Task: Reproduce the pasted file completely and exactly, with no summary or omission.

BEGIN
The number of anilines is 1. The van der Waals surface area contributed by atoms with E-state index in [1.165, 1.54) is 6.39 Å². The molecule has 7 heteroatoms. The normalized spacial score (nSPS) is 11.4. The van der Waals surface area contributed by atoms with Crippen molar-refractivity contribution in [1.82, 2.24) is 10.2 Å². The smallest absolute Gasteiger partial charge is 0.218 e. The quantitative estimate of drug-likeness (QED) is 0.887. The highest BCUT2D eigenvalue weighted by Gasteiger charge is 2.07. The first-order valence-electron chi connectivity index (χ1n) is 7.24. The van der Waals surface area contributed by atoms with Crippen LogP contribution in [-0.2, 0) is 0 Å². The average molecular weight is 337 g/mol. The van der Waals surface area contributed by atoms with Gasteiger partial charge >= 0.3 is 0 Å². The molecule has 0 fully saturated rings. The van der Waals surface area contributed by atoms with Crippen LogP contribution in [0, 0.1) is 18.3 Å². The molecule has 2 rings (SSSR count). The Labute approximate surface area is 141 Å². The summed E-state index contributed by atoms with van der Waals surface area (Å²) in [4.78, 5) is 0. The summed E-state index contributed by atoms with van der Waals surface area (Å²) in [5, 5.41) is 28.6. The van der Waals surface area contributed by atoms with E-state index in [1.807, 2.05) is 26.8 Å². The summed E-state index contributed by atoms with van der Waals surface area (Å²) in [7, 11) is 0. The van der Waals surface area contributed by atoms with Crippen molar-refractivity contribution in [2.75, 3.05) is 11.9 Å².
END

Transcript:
The number of anilines is 1. The van der Waals surface area contributed by atoms with E-state index in [1.165, 1.54) is 6.39 Å². The molecule has 7 heteroatoms. The normalized spacial score (nSPS) is 11.4. The van der Waals surface area contributed by atoms with Crippen molar-refractivity contribution in [1.82, 2.24) is 10.2 Å². The smallest absolute Gasteiger partial charge is 0.218 e. The quantitative estimate of drug-likeness (QED) is 0.887. The highest BCUT2D eigenvalue weighted by Gasteiger charge is 2.07. The first-order valence-electron chi connectivity index (χ1n) is 7.24. The van der Waals surface area contributed by atoms with Crippen LogP contribution in [-0.2, 0) is 0 Å². The average molecular weight is 337 g/mol. The van der Waals surface area contributed by atoms with Gasteiger partial charge >= 0.3 is 0 Å². The molecule has 0 fully saturated rings. The van der Waals surface area contributed by atoms with Crippen LogP contribution in [0, 0.1) is 18.3 Å². The molecule has 2 rings (SSSR count). The Labute approximate surface area is 141 Å². The summed E-state index contributed by atoms with van der Waals surface area (Å²) in [4.78, 5) is 0. The summed E-state index contributed by atoms with van der Waals surface area (Å²) in [5, 5.41) is 28.6. The van der Waals surface area contributed by atoms with E-state index in [1.807, 2.05) is 26.8 Å². The summed E-state index contributed by atoms with van der Waals surface area (Å²) in [7, 11) is 0. The van der Waals surface area contributed by atoms with Crippen molar-refractivity contribution in [2.75, 3.05) is 11.9 Å².